Elīna Garanča is, for many, THE mezzo-soprano of this generation. With her movie star looks and acting chops to match. she has performed at all the major theaters, showcased an extensive array of repertoire and recorded award-winning albums.
She has made a specialty of lyric mezzo roles such as Octavian in “Der Rosenkavalier” or the title role in “Carmen,” but now she seems to be transitioning to heavier repertoire. Her interpretation of Princess Eboli in “Don Carlos (the French version)” last season was noted as “glamorous and show-stopping,” while her recent Santuzza was hailed as “heartbreaking.”
This season she returned to the Metropolitan Opera in her second production as Dalila in “Samson et Dalila” for the company’s opening night and she is set to make her highly anticipated debut as Didon in “Les Troyens” at the Opéra National de Paris.
OperaWire sat down with the mezzo to talk about opening night, her new roles and what the transition has been like.
OperaWire: You had the great honor of opening the Metropolitan Opera season for the very first time with this new production. What was the feeling of doing opening the season for the Met?
Elīna Garanča: In my fach, it’s as high as you can get. I don’t don’t know if there are any more opening nights possible than a title role. It’s “Samson et Dalila” and she is the only girl in the show. So it’s really exciting. It’s a rewarding feeling of being in a certain state of your career where you’ve been recognized and given a great possibility and chance to do something like that.
OW: You debuted the role Dalila earlier this season at the Wiener Staatsoper. Since learning the role and coming into this second production how has the role developed?
EG: For me, it’s about vocal development and the approaches that you have to figure out and see what works for you and what doesn’t work. From production to production a singer always brings something nice from production into the next production and the best shows are the ones after you have done six productions because you just gather the highlights of everything and you put it together because you have realized certain things.
In terms of Dalila, I don’t think she is the most amazing character that I have played because I think she is one dimensional and it’s very difficult to make her human and I like human characters. However, to play her as the cold and calculative woman is just boring. Mostly I believe the music does not have that permanent mode and knowing that Saint-Saens started writing the opera from the famous “Mon cœur s’ouvre à ta voix,” I want to believe that there is much more going through Dalila’s head than just purely a vindictive woman.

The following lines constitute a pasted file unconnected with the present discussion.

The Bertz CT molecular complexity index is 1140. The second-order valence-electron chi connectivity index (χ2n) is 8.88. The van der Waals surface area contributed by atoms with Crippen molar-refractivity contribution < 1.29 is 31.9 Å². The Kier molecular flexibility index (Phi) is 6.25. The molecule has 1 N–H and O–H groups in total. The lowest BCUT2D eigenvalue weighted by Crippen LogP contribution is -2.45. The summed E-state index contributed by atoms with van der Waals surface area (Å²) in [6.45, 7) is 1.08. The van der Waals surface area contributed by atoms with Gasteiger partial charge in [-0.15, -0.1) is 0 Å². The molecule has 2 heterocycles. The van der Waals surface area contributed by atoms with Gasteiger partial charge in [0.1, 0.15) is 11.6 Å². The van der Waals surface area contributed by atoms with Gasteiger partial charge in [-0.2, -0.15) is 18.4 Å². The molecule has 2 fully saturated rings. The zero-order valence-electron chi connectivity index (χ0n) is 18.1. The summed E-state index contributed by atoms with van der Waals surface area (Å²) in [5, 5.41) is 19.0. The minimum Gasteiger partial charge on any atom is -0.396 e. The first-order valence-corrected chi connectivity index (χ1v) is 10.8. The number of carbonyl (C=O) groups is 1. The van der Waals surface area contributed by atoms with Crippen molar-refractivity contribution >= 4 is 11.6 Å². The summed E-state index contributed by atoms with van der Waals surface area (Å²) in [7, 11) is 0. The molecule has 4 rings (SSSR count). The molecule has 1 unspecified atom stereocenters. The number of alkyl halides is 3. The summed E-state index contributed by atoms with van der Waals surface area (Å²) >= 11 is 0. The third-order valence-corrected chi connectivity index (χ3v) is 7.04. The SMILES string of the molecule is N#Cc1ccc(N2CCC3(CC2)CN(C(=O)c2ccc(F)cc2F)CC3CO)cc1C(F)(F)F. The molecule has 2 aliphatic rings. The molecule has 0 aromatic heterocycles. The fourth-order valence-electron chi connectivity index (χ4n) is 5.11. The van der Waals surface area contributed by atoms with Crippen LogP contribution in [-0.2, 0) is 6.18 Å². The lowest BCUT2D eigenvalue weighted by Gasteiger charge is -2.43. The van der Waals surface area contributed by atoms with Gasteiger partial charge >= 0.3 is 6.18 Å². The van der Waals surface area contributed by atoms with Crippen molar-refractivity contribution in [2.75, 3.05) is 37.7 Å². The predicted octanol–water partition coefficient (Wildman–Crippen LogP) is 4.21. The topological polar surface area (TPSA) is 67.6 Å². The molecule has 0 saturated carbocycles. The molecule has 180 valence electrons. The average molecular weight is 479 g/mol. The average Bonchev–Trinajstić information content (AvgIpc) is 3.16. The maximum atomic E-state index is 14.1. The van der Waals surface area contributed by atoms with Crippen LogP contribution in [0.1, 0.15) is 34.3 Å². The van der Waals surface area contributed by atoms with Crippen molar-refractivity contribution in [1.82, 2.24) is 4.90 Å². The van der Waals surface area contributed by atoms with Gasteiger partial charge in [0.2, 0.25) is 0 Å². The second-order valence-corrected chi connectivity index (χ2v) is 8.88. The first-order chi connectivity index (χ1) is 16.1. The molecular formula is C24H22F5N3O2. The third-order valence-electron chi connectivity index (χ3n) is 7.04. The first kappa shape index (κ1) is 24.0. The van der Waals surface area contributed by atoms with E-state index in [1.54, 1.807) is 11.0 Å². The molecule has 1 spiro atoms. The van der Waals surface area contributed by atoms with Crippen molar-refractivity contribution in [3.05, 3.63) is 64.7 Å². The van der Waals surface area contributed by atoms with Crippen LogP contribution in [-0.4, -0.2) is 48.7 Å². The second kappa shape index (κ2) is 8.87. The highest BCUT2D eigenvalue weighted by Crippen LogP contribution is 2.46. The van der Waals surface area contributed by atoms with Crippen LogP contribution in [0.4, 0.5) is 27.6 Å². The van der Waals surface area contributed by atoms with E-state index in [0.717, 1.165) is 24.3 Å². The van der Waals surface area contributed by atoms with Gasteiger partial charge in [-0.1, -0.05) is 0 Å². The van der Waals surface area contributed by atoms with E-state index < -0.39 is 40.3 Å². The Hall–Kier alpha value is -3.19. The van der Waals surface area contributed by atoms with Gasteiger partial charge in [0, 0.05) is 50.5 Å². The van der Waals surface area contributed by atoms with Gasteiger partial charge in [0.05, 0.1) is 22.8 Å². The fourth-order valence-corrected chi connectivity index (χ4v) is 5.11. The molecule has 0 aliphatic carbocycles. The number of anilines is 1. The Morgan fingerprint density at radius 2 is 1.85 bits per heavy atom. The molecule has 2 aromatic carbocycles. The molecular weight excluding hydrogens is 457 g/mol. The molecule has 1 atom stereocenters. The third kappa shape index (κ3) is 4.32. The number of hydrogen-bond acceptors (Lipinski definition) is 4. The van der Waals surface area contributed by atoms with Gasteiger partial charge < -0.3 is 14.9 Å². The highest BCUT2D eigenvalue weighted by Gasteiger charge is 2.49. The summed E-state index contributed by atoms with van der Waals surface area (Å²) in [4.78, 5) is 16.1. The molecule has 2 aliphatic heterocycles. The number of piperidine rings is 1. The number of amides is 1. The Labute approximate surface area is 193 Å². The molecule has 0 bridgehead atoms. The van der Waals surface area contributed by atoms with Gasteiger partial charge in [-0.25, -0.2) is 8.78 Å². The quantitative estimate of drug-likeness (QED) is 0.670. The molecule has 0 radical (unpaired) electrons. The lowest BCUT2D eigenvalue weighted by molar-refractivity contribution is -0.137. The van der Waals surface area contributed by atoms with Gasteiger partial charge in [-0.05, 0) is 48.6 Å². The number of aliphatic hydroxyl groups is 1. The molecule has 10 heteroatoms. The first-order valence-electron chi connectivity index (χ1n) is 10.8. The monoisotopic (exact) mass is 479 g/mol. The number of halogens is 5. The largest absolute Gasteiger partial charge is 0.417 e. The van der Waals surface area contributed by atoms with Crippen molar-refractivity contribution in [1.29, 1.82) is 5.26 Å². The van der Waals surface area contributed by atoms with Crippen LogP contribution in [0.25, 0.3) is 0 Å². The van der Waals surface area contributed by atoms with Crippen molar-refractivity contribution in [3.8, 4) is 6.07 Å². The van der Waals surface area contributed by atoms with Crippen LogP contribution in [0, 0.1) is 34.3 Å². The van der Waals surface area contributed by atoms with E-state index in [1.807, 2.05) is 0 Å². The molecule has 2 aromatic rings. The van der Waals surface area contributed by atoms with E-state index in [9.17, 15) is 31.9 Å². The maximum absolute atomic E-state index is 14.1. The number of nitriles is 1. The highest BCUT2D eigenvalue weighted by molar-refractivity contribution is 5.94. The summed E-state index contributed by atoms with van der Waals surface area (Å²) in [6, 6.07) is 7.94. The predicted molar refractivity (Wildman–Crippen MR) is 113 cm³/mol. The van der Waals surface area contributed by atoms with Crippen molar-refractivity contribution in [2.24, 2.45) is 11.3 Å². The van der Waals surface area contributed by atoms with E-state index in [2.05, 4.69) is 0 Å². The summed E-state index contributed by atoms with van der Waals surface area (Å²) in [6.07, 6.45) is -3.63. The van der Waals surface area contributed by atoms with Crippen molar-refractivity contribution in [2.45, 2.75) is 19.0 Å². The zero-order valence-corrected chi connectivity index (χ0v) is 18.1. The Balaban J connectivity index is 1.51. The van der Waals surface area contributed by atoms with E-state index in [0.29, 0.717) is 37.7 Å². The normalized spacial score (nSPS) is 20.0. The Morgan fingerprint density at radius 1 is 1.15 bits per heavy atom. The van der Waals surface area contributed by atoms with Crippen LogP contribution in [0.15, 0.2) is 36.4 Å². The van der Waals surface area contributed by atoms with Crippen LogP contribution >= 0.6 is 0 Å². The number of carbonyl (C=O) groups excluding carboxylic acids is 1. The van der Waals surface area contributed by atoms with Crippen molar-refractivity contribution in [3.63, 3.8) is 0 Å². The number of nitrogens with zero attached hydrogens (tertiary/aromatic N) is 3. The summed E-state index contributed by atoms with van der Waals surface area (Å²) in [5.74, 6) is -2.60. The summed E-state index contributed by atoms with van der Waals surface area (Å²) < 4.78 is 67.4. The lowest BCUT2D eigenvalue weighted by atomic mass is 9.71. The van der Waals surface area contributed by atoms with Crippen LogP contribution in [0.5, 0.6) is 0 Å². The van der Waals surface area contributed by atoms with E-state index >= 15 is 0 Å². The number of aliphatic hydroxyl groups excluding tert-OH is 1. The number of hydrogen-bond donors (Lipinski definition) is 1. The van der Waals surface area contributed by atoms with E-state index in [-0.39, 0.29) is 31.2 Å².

OW: What other details about Dalila are important you in developing this character?
EG: In my opinion, Dalila is an outsider and she doesn’t really belong to anybody. Nobody can really command her and she is the woman on her own. I try to look at real-life situations that make them human or bring everyday life to the stage to make people understand the character.
And I think Dalila can be human and I think for her the question is what can she do with the decision of destroying somebody. She can easily leave and push it away but she can be tormented by it.
In my life experience, I have never met a person who harms someone and doesn’t feel guilty at some point. I think for her she questions her motives and I believe that at some point she loved him. Or maybe she went into it as a joke and fell in love with him. And for her, she cannot be happy about his misery.
OW: What are the biggest challenges of singing Dalila?
EG: To very honest I expected it to be much harder and I have done harder roles than this one. It’s different because its low but who said a lyric-dramatic voice cannot sing it. It’s about taste and preference and I find French music has clarity and lyricism and romanticism which makes a part like Dalila more feminine.
Dalila is a young girl and she doesn’t have to sound like a grandmother. For this role, you have to have a certain sonority. It doesn’t have to be a big voice but the voice has to be present and I think it’s exciting for me to expand the limit of my capacity.
OW: What is your favorite moment in the score?
EG: My favorite moment is Samson’s third act aria. I think musically it’s incredibly profound and pure and very emotional. I love quiet pieces because they are intimate.